Friday Adventure

The weather has been nice enough here in Berkeley, almost nice enough that I can go outside without a sweater, and enough nice that I can go riding my bike to the marina as I like to do. Plus, my academic workload is fairly light this weekend leaving me free to putter off and pursue things aside from school. (the downside of a light academic load=anxiety about NOT having anything to do, but thats a different story)

Anyways, I have always passed by the Takara Sake brewery/factory/building on 4th street, never bothering to read the sign that sits out front. There is always a sweet smell permeating the air in the area; slightly bready and fermentalicious. It makes my mouth water, and my stomach emit pangs of hunger. As per usual, I biked by it, saw the sign, smelled the smell, and kept going. But within 30 seconds of rushing past, I decided to park my bike and see whats up. 

The sign informs the public of tastings and the sake museum. What?! I opened the door to find myself in a very white landing with a staircase leading up to another very white and clean landing. Turn left to find myself in the tasting room, decorated with sake paraphernalia and a bar. Tastings are 5$, which I unfortunately did not do as I would have felt a little awkward tasting alone and then biking back home. The room is rather large and vast and very peaceful. There is also a window overlooking the actual bottling plant, where one can see sake bottles rushing by on a conveyer belt being filled with liquid and capped off. It was actually very relaxing watching the repetitive motions of both the machines and workers. I took a photo, but I don’t think they would appreciate me making it viewable to the public.

The museum was very informative. A giant poster lines the wall depicting the sake making process. It also correlates to the tools that fill the room: large vats, wooden containers, scrapers, stirrers, photos and other assorted wooden objects. see…(I asked about taking these photos. It was OK)


tools hanging on the wall. used for mixing, mashing, scraping etc.

vats used for steaming rice

vats used for steaming rice



I most definitely would like to return for a tasting and more education about sake because I don’t know much about the different types. It also smelled amazing in the tasting room and in the museum.


Hello Virtual World

So, as the semester started and got busy, my priorities shifted, and my poor blog got left in the dust. But don’t fear!! Its back! My semester is not quite over yet (only 5 weeks and 2 days until graduation! and only 3 weeks and 2 days left of classes), but I have enough time now to devote to sharing the trivialities of my daily life. And of course things I eat or make. It would probably be nonsensical to attempt to cover all of the food I ate or places I adventured to in a detailed post. So I will simply make a list, just for making a list. And put in some pictures to make it look pretty. I also probably forgot a few things on here. If you would like my opinion on said place, then all you have to do is ask and I will give you my professional student opinion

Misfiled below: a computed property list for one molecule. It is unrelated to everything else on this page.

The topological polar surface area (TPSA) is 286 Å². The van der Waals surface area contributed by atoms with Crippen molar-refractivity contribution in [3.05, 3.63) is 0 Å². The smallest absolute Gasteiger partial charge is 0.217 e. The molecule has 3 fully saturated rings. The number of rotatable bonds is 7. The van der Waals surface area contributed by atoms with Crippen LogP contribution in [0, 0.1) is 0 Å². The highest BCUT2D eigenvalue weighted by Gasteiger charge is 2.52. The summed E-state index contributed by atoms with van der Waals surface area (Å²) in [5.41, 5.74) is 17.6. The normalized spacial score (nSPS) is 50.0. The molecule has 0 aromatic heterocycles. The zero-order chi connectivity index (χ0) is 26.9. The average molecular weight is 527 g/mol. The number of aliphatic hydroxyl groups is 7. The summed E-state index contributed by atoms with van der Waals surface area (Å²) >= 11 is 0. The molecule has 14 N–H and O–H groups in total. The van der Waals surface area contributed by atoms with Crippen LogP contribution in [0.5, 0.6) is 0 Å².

Places I Ate/Drank this semester:

New: Venus, Revival Bar+Kitchen, no worries, Herbivore, Khana Peena, Cinnaholic, cowgirl creamery

Old: Jupiter, Saturn, Comal, Souley Vegan, Triple Rock, Thalassa, Beta Lounge, The Graduate, bar 355, Free House, Homeroom, cream, ici, nabalom, urbann turbann, indian flavors express, Burma Superstar, Bi-rite Creamery, Elbo Room

peanut butter bars

peanut butter bars

Things I Made: 

Apple bread, apple tart, sourdough bread, kombucha, vegan chai snickerdoodles, vegan spiced chocolate cookies, vegan shakshouka, hummus, baked veggie polenta, tagine, poached eggs, soft boiled eggs/marmite soldiers, soba noodles/peanut sauce, peanut butter bars, pretzel truffles, quinoa of sorts, pasta of sorts, banana bread, pumpkin chocolate balls, hummus, tomato hummus, pumpkin hummus, pumpkin curry with garbanzo beans

and here is something else I ate:


Obtaining the above item was an adventure in and of itself. We drove to World Market because a little bird told me it would be available there. Browsing the aisles of course we couldn’t find it. That meant we had to ask a kind employee to point us towards the spotted dick. Her response when we asked if they had it? “Oh I totally know where that is!! Let me show you! Here you go!” and of course she chuckled. I bet a lot of people come in asking for it.

How was it? Well, its pretty much like a bread pudding with raisins. It tasted like a very sweet and not so spicy gingerbread. I think what weirded me out most was that it is canned dessert. I mean, you open the can and its cake shaped, nothing has to be mixed and its not runny. Cake in a box. eek. Goal: make a vegetarian version of spotted dick, since the traditional recipe calls for suet. (the canned variety was vegetarian).